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A's one surveys the field of present-day production of pottery, one is impressed with its divergence from European models. The East-especially China and Persia-seems to have been the inspiration for this branch of ceramic art in America. With some noteworthy exceptions, most American potters strive for an effect of simple form, texture and color, the distinguishing qualities of the examples of the best periods in China.
This tendency has already created a certain national characteristic in American pottery, and is constantly growing stronger. The old days of the China trade may have had something to do with the Chinese influence, although the Persian tendency is a recent one.
Much distinctive ware from American kilns is devoid of painted decoration but depends for its charm upon the rich tone of the glaze or the color of the baked clay itself. With greater public interest in the art of ceramics this simply made ware is achieving wider appreciation. Where floral and pictorial ornament is employed the trend is happily away from the realism of the past and toward the more decorative treatment characteristic of the great periods of pottery making.
The vivid hues with which much of this American pottery is covered reflect the general demand for chromatic brilliance in today's interiors. These jars and bowls and vases that serve as holders for flowers may be had in reds and yellows so brilliant that they seem to glow. Blues and lavenders and curious greens enrich these bits of decorative ware, which one may place on the dining table or on the window ledge in the sunlight, or which one may use on the top of a chest to fill out the color scale of a room. These lighter and more brilliant colors are especially in vogue for Summer homes and for the sun rooms of city dwellings.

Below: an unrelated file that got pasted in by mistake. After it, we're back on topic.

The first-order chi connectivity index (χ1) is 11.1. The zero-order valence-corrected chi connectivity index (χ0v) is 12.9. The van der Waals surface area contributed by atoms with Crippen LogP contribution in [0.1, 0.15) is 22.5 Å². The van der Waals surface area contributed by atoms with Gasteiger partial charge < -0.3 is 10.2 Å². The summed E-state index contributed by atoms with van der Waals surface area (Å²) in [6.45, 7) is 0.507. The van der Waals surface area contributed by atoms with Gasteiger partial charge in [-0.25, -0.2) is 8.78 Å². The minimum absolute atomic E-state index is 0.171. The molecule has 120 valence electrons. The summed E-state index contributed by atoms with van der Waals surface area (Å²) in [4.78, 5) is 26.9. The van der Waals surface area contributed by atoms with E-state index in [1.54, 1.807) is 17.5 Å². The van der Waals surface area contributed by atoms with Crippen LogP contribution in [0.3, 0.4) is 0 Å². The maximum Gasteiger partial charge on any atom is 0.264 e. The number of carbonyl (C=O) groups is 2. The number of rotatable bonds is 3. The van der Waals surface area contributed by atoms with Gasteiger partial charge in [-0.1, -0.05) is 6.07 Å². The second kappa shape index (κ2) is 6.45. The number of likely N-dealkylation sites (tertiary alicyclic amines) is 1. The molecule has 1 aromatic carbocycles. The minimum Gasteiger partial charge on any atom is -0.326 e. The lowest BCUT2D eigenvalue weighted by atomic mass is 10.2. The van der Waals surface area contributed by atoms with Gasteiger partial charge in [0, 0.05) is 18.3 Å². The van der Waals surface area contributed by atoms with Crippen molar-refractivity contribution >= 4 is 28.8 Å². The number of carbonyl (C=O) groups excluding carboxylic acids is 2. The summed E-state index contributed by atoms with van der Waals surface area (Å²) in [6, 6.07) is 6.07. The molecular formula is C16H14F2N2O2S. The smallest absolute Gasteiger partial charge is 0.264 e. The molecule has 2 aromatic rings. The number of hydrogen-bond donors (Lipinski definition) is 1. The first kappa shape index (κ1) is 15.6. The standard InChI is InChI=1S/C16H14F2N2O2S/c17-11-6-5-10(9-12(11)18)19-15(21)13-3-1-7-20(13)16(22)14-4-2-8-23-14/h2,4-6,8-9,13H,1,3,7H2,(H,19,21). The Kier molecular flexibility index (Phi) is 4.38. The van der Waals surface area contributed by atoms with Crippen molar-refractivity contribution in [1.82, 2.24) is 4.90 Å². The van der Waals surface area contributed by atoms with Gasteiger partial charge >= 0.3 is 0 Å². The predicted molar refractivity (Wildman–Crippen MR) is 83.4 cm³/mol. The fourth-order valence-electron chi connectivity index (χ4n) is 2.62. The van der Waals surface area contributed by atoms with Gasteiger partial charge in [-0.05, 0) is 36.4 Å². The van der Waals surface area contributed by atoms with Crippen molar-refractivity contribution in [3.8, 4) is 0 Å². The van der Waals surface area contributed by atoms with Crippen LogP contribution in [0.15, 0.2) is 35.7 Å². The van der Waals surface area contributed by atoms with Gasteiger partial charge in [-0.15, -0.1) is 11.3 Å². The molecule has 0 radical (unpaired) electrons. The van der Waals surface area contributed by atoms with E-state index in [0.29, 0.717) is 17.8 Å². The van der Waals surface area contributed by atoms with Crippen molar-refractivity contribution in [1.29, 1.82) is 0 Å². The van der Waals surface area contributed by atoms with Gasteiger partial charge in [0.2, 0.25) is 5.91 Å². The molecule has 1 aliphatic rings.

In American pottery made today, effects of color, half art and half accident, are encountered. One color over another, and glazes that do not completely cover the baked clay, appeal to the pottery buyer. Some of these effects are, of course, accidental. After all the lore and science and art of the craftsman has been expended on the making and placing of glazes on a piece of ware, it is not until a piece is finally drawn from the kiln that the potter knows whether he has created a masterpiece or something mediocre. The touch of the hand, which fine pottery still must have, and this element of chance, make every piece a unique thing.
The use of pottery as an accent in room decoration calls for considerable discernment. One must harden one's heart against the desire to place a beautiful bit of blue glazed ware in a room that requires a warmer note. Often a bit of pottery of a definite color is just the thing to bring out properly similar colors in other furnishings. Again, a vase or bowl whose color is in direct contrast to the prevailing tone of the room may be just the needed touch.
The shape of the pottery is important. A tall vase is generally out of place on a high chest or by the side of some other tall object. A low bowl on top of book shelves that are perhaps a little too high aids in giving a lowering effect. Slender pieces add to the gayety of a room, while pieces inspired by the more austere forms of Greek ceramic art assist in giving a dignified or quiet and reserved air.
An important pottery value is texture. Often it is just this hard surface, glazed or unglazed, that is needed as a foil for the wood or fabric in the furnishings. Pottery desk sets, or perhaps a set of book ends, may give the needed accent. A statuette, glazed and colored, may sometimes brighten with its high lights an otherwise dull corner.
American ceramic artists of ability are placing their work more and more before the public. These workers are blazing the way for a wider public appreciation of this important craft-which is a necessary requirement if the art is to flourish.